New York City Field Sobriety Tests and Breath Tests
In any case of driving while ability impaired by drugs (DWAI-Drugs) or intoxicated by alcohol (DWI), the arrest process remains largely the same. During the course of a traffic stop, the police may, if they suspect a possible DWI infraction, ask a suspect to step out of his or her vehicle to perform a series of tests to determine whether there exists probable cause for arrest.
The first to be performed are commonly field sobriety tests and may consist of the officer requesting the motorist to perform a series of physical acts in order to assess whether your physical coordination, or lack thereof, is commensurate with a state of intoxication due to alcohol or drugs. The physical acts requested during a field sobriety test can vary by precinct and even the preferences of the directing officer, but they’re usually consistent with what is expected: point finger-to-nose, walk-and-turn in a straight line, stand on one leg, et cetera. Then, depending upon how well these physical coordination tests are performed, the directing officer may request for the motorist to breath into a small portable device known as an Alco-Sensor.
An Alco-Sensor, while technically considered a breath test, should not be confused with a Breathalyzer or other similar chemical test that are used to determine blood alcohol content (BAC). Rather, it is used by officers to screen for the presence or non-presence of alcohol on the driver’s breath. If their performance on these series of tests suggest to the officer that they were driving while intoxicated or with impaired ability due to drugs the officer will make an arrest and transport the driver to the precinct for the measurement of your blood alcohol content.
If you are arrested, you will be advised of your Miranda rights by the officer. These Miranda rights are that you have the right to an attorney and the right to remain silent – and that anything you say to the police can be used against you in your criminal case. You should never disclose anything incriminating to the police such as how much you had to drink, how much you had to eat prior to drinking, etc. Once arrested, you should immediately ask to speak with a New York City DWI attorney. We could advise you on how New York City field sobriety tests may impact your case and if you should submit to a breath test.
Refusal of Field Sobriety Tests and Chemical Breath Tests
Motorists in New York City retain the right to refuse to participate in a field sobriety test. Under New York’s Vehicle and Traffic Law, this includes the chemical breath test performed at the precinct to determine blood alcohol content. VTL § 1194 (2), (b). Unlike refusals of field sobriety tests, however, a refusal of a chemical breath test at the precinct is both a violation of New York’s Vehicle and Traffic Law and can result in the immediate suspension of driving privileges within the state. The combination of which may, in the appropriate case, counsel against the decision to refuse. As a result, the New York Court of Appeals has held that individuals suspected of driving while intoxicated have the right to consult with an attorney over the phone at the precinct when deciding whether to submit to, or refuse ,a chemical breath test. People v. Shaw, 72 N.Y.2d 1032 (1988).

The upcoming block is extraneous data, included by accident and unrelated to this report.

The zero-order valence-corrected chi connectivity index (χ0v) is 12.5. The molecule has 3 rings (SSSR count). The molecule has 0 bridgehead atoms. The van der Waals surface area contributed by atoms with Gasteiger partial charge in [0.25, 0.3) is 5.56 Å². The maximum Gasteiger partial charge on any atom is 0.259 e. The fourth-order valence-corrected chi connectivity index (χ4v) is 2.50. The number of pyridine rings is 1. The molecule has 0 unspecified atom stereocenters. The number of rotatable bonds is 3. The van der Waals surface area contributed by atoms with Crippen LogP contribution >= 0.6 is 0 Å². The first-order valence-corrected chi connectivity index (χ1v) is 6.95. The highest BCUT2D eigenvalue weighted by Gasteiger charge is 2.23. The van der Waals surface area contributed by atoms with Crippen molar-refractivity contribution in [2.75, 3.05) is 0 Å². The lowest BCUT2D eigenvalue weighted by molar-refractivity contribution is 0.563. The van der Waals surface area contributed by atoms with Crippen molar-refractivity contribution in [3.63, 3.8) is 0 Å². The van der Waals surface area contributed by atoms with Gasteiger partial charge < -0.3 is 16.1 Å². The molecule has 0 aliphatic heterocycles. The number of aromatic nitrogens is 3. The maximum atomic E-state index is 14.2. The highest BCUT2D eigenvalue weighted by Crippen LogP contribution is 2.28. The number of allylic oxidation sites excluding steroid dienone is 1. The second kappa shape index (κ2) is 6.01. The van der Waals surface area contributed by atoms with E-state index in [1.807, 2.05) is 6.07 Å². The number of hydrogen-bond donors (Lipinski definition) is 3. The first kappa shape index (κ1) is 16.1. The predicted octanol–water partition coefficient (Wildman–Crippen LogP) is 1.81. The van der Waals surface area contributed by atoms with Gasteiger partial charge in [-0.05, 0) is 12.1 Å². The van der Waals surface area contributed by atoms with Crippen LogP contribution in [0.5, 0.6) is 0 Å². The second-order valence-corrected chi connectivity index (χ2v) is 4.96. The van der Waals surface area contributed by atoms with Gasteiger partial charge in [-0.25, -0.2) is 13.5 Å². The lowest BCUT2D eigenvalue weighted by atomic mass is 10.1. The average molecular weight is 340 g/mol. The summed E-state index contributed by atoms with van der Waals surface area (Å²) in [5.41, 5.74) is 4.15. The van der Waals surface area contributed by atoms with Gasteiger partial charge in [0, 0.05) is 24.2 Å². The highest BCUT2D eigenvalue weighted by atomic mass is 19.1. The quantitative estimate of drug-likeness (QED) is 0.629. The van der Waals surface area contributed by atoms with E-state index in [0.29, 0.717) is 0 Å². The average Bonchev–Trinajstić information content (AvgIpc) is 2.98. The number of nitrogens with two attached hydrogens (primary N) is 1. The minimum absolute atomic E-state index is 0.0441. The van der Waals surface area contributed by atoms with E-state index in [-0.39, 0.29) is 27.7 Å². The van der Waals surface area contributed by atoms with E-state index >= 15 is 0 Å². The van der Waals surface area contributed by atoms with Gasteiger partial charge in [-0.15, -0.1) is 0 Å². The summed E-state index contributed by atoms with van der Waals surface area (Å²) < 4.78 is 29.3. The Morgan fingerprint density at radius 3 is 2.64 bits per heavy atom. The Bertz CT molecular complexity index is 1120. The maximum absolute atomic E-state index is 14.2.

Is It a Good Idea to Refuse Field Sobriety Tests?
As noted above, refusing to participate in field sobriety tests during a New York City traffic stop will not automatically result in a license suspension. However, field sobriety test refusal could possible have positive or negative consequences depending on the circumstances.
Simply put, if a driver is pulled over when they are not intoxicated, participating in requested field sobriety tests will generally help their defense against any subsequent DWAI charges, as it could be used to show that they cooperated in good faith with their arresting officer’s requests. Conversely, performing poorly on these tests could help the prosecution, even if later blood alcohol concentration tests do not show per se impairment.
What Additional Field Sobriety Tests Are Performed at Precincts?
In New York City, police officers often perform another field sobriety test once someone suspected of DWI is brought into a precinct for BAC testing. After the breathalyzer or chemical test is complete, an officer may request that a detained individual participate in an additional coordination test.
These coordination test results are recorded, and depending on the defendant’s results, they could have a significant impact on their ensuing case defense. It is generally best to take advantage of the right to contact legal counsel before tests of any kind are administered inside a police precinct.
How Could Legal Counsel Help Contest Field Sobriety Test Results?
There are numerous ways in which a qualified attorney in New York City could work on a defendant’s behalf to contest field sobriety test results if the defendant consented to performing them after a traffic stop. Most defense strategies center around procedural errors committed by the officer responsible for the testing. For example, some of these defenses may include not reading all the instructions for each test to the defendant, or not demonstrating the test prior to asking the defendant to perform it. In other situations, a lawyer may contest the test results based on a defendant’s medical condition that prevented them from completing the test as an able-bodied individual would have been able to.
Schedule a Consultation with a New York City Attorney to Discuss Field Sobriety and Breath Tests
Our DWI defense lawyers are both experienced and knowledgeable in this field of law and are available at all times of the day to ensure any decision you make test is fully informed. Therefore, if you have questions about New York City field sobriety tests and breath tests, speak to one of the attorney’s at our firm today for a free consultation.